Looking at these words, and the others in the picture, it would be easy to desire to be only Sattvic, but it is important to remember that the universe and each of us needs a proportion of each of the Gunas. For example, without Rajas we would lack dynamism.

If you’re interested to know more, this is a good overview: 

This morning, I could sense after my yoga and meditation practice that another day on the sofa would potentially lead to too much Tamas, and so even though I’ve still felt MS’s presence quite strongly today, I feel that I have been developing my yoga practice, both on and off the mat, and I feel lighter, more balanced and more content as a result 🙂


health · Multiple Sclerosis

Laughter is the best medicine!


Today’s has been one of those days when low energy levels, quite a lot of pain and a frazzled immune system, have meant that the only option has been to stay in bed or lie on the sofa. Got plenty of food in the house, a couple of good books and a new box set a friend let me borrow, so I’ve been ok, but I was starting to feel a bit fed up that I hadn’t started to feel a bit better. Then I was looking at Facebook (even though I’m trying to look at it less!) and this picture appeared on my newsfeed. It made me laugh out loud and I remembered how much laughter helps. It also reminded me of the laughter yoga that one of the other students on my yoga teacher training course did with us; I need to do this again!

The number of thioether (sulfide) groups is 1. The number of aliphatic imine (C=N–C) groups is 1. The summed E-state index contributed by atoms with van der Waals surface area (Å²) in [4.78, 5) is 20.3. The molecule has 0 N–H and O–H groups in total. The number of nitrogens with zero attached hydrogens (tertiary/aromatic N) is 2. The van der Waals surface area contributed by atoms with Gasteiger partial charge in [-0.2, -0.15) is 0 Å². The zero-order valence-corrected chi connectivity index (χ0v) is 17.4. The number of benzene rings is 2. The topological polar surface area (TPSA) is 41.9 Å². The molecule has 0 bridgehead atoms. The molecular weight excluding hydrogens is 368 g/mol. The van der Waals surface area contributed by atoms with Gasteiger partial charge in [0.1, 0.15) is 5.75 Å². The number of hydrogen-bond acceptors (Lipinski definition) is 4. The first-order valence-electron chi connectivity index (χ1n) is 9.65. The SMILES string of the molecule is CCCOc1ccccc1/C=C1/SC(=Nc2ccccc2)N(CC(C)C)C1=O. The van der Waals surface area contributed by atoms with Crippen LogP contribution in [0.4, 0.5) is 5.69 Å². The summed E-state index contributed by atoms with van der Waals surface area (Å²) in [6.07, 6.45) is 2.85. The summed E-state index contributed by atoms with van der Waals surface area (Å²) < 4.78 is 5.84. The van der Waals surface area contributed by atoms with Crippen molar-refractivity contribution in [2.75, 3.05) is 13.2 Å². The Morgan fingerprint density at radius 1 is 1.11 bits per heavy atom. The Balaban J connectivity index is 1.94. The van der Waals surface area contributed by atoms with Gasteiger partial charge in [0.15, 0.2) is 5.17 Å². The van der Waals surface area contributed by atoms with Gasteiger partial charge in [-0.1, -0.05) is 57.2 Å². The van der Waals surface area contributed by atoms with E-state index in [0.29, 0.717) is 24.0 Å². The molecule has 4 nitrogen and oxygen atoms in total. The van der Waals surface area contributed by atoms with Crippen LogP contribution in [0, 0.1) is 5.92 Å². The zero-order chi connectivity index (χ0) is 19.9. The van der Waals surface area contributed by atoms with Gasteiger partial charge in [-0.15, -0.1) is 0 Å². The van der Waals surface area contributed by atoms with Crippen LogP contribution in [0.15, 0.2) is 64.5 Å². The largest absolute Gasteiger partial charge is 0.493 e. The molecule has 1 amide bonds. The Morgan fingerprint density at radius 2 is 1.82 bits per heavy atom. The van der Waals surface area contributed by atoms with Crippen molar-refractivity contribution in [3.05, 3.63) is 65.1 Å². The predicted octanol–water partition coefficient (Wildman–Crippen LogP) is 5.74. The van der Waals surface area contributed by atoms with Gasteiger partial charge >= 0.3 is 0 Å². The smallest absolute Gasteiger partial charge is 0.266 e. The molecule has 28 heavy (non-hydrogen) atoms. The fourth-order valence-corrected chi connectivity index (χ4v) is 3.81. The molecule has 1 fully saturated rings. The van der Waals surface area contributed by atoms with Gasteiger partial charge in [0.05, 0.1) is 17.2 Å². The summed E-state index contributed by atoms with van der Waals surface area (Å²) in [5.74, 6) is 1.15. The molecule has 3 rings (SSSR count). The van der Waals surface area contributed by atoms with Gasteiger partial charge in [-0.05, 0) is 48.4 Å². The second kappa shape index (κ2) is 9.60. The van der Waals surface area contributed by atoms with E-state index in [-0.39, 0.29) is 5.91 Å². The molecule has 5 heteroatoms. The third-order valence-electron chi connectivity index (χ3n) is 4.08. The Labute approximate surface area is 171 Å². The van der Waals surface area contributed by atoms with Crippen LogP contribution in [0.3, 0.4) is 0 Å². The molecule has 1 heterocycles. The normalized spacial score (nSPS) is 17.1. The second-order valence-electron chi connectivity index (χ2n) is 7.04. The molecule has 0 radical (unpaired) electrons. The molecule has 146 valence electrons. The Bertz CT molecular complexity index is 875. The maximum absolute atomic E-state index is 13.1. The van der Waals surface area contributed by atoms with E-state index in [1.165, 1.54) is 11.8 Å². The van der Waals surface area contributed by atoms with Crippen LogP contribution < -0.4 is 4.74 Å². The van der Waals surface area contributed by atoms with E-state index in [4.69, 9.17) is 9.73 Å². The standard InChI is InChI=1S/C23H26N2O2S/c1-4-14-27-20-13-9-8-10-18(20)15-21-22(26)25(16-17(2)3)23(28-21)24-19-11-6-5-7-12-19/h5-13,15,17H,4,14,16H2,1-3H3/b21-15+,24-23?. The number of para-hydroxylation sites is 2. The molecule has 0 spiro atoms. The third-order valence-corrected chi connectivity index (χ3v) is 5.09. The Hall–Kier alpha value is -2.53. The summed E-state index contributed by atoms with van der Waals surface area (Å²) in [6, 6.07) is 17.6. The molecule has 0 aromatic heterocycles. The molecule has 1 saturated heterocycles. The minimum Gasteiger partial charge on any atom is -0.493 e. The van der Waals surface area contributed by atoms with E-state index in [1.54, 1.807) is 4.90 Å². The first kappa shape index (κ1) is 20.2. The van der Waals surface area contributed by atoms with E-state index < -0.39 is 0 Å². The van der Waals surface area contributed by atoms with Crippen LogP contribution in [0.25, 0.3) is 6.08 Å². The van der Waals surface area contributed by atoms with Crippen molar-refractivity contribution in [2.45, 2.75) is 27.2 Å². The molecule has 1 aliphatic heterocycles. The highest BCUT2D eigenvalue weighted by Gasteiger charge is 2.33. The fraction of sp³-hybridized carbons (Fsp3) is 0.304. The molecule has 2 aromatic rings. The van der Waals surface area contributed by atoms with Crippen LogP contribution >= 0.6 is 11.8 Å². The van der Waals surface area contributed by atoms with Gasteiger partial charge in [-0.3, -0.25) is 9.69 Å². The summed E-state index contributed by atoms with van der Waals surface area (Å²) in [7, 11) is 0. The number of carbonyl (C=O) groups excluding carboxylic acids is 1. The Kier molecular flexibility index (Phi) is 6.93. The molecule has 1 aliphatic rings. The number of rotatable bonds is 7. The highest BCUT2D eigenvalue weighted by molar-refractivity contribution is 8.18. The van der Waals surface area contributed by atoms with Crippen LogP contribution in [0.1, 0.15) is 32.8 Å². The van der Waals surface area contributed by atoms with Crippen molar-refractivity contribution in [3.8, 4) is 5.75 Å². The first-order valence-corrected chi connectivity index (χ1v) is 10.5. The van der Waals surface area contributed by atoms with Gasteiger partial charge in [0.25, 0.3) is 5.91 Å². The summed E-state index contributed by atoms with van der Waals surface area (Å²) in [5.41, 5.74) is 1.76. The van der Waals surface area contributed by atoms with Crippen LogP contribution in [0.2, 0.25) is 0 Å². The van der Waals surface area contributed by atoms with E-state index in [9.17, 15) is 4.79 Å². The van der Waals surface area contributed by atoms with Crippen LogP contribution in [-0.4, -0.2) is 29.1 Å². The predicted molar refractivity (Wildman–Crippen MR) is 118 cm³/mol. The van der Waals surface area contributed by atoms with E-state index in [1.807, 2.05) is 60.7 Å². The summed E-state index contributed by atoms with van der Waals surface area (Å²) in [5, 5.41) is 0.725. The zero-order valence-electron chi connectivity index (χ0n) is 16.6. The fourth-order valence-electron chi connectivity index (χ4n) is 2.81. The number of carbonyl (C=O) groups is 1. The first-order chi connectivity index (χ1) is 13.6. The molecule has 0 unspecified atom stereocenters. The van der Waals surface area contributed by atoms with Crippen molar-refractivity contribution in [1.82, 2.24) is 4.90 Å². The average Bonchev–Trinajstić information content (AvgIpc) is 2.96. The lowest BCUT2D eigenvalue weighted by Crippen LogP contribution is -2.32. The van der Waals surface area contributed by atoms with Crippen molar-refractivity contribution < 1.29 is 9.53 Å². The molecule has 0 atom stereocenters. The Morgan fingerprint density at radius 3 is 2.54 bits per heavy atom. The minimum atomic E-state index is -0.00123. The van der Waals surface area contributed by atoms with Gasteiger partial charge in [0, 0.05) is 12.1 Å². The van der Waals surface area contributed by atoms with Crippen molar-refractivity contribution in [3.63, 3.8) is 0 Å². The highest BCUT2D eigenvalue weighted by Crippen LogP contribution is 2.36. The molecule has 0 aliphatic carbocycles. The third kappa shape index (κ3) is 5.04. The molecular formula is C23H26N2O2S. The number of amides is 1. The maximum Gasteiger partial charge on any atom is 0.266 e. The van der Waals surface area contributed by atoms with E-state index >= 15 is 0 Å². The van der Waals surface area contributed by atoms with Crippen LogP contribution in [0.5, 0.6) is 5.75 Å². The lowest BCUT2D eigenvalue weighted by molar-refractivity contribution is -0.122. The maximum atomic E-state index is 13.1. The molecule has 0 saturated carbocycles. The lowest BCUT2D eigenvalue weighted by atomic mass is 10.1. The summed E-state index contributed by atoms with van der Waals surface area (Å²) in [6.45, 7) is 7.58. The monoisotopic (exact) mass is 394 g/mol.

Here are a few all-time favourite comedies which I must keep going back to:

  • I’m sorry I haven’t a clue
  • Just a minute
  • The now show
  • Dead Ringers
  • Victoria Wood

(Yes, I’m a bit of a Radio 4 fan!)

Even just writing this and having a bit of a giggle has helped 🙂 It’d be good to find some new ones too if anyone has any recommendations!

This evening’s mission: stop being a miserable cow!! 😉

Photo thanks to @ladiespassiton




health · Multiple Sclerosis

Too tired :(